Each fall, I love watching the world around me color into brilliant autumnal tones. Plants change color before my eyes, revealing bright hidden hues right before winter frosts come and take the plants into dormancy. It’s one last golden hurrah before succumbing to the sleep of winter.
You may have heard that trees lose their leaves in preparation for spring when growth gives the plant a new beginning. It’s a familiar cycle of loss and renewal that is analogous to life. Recently, I was selecting some shrubbery that will add to the fall color in our garden, and I read more about the mechanism that allows plants to change color when they sense the dormancy of winter is approaching. And it fascinated me!
Plants can sense the seasonal changes are coming through the subtle shifts in light and temperature as fall approaches. Temperatures cool, daylight shortens. The goals of the plant then shift: no longer is the focus on growth, but survival. The long summer days allow a plant to absorb seemingly endless sunlight through its leaves, carrying nutrients that allow for growth and root development. The plant thrives, grows to new heights, stretches into previously unknown territory.
As the seasons begin to change, the plant can sense that this type of ongoing rapid development would be ill-timed, and energy is then redirected into surviving the coming winter. Green leaves are no longer an asset but a liability. And so the plant stops sending water into them, allowing them to dry (and providing us with a magnificent fall show!) In many plants, a swelling will occur where next spring’s new growth will be the mechanism that pushes the dried-up leaf off the tree and into the wind.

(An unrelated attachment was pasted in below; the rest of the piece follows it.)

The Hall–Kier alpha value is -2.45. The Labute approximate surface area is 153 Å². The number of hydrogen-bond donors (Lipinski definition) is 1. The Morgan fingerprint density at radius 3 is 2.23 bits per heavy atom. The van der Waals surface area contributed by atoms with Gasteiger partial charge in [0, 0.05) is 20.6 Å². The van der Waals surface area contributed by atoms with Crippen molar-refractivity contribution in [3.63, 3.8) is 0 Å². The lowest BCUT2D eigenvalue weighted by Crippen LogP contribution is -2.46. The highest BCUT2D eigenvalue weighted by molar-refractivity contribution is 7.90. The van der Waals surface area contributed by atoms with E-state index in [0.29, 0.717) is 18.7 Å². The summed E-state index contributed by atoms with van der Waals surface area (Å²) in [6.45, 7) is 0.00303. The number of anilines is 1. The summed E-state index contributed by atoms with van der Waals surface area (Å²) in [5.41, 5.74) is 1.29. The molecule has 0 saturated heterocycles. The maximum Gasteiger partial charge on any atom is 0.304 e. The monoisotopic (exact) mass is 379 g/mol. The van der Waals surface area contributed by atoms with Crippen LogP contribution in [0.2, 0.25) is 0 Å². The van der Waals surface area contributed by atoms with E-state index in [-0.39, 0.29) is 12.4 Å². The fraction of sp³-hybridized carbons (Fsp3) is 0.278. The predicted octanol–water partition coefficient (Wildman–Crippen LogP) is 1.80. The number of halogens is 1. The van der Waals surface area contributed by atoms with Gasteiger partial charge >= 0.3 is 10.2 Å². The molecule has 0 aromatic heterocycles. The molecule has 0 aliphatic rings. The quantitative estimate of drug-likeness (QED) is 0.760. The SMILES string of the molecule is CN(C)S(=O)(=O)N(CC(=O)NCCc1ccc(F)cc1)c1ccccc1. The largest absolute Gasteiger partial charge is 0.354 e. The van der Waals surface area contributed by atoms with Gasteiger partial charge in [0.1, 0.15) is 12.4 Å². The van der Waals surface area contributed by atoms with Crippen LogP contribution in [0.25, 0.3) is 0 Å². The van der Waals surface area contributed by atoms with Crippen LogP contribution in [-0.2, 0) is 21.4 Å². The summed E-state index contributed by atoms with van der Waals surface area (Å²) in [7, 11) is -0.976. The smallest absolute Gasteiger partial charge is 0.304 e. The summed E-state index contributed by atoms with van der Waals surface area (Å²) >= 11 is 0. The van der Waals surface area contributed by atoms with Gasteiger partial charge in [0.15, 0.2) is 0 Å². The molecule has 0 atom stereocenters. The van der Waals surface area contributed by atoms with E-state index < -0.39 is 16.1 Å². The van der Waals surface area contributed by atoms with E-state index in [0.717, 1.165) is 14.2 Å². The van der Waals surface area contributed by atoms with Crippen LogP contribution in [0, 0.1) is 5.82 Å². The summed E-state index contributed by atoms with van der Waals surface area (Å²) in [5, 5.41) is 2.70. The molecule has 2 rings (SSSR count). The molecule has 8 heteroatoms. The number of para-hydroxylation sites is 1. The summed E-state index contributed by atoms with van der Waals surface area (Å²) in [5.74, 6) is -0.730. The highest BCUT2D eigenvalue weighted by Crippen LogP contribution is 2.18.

Learning about this caused me to consider how shifting priorities and the need to make room for new growth impact our own lives. Many times, eating recovery clients will recognize that their current habits are no longer serving them well, and priorities must change. It can be a painful time, with fear of letting go, uncertainty, and difficulty trusting that there is life beyond what is so familiar and known. It may even cause you to cling to the old habits and priorities that keep you from progressing to a new season of your life, scared of what might happen were you to allow those things to fall away, trusting in the pattern of rebirth.
But it can also be a brilliantly alive time- full of new color, new possibilities, and hope for ongoing, continued growth and development. Letting go can actually be a brilliantly alive and beautiful time in your life.
The question: “can I really live a life free of obsessional thoughts about food and my body?” can be answered over and over again as you observe the falling leaves this autumn. Just as spring comes, eating recovery is possible.